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Hi there, this week we've looked at

Â the discussions surrounding the concept of globalization.

Â We've examined the main international components of the world economy.

Â We've looked at international trade,

Â foreign direct investment and financial markets.

Â In this last lecture, we're going to bring all of these together and relate them to GDP,

Â and then we're going to pose the question "what

Â exactly are the implications of this for society?".

Â Now in trying to piece together the world economy,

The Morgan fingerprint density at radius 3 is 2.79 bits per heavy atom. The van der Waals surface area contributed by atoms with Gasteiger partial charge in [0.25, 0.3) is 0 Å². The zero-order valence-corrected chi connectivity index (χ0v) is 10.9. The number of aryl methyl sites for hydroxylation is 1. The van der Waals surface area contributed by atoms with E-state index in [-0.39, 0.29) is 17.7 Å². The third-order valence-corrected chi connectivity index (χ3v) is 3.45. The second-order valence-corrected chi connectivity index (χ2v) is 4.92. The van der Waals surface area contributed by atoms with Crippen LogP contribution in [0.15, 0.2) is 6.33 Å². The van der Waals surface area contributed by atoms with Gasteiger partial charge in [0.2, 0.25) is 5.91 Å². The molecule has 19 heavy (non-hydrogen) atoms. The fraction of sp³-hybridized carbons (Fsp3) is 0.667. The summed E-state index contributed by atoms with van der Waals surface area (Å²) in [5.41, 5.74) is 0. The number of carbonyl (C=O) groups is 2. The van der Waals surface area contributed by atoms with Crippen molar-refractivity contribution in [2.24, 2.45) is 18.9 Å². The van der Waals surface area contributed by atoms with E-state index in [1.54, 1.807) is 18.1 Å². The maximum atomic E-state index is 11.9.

Â we're faced with one big problem.

Â All the components are being calculated in different ways and for different purposes,

Â and so it's almost impossible to put them

Â together in any consistent and any accurate way,

Â but just to say that we can't say anything

Â accurately doesn't mean that we can't say anything at all.

Â So let's start with a baseline number.

Â Let's take GDP, which for all its shortcomings is still

Â the best measure we have for the output of goods and services in a society.

Â In 2012, the world GDP in current dollars was $72.2

Â trillion and the value of world trade in that year was $18.2 trillion,

Â and here we confront our first problem.

Â In calculating GDP, the only part of a transaction that counted was the value added.

Â In foreign trade statistics,

Â the whole value is added every time,

Â so there is a degree of double counting in this number.

Â Next then we can turn to foreign direct investment,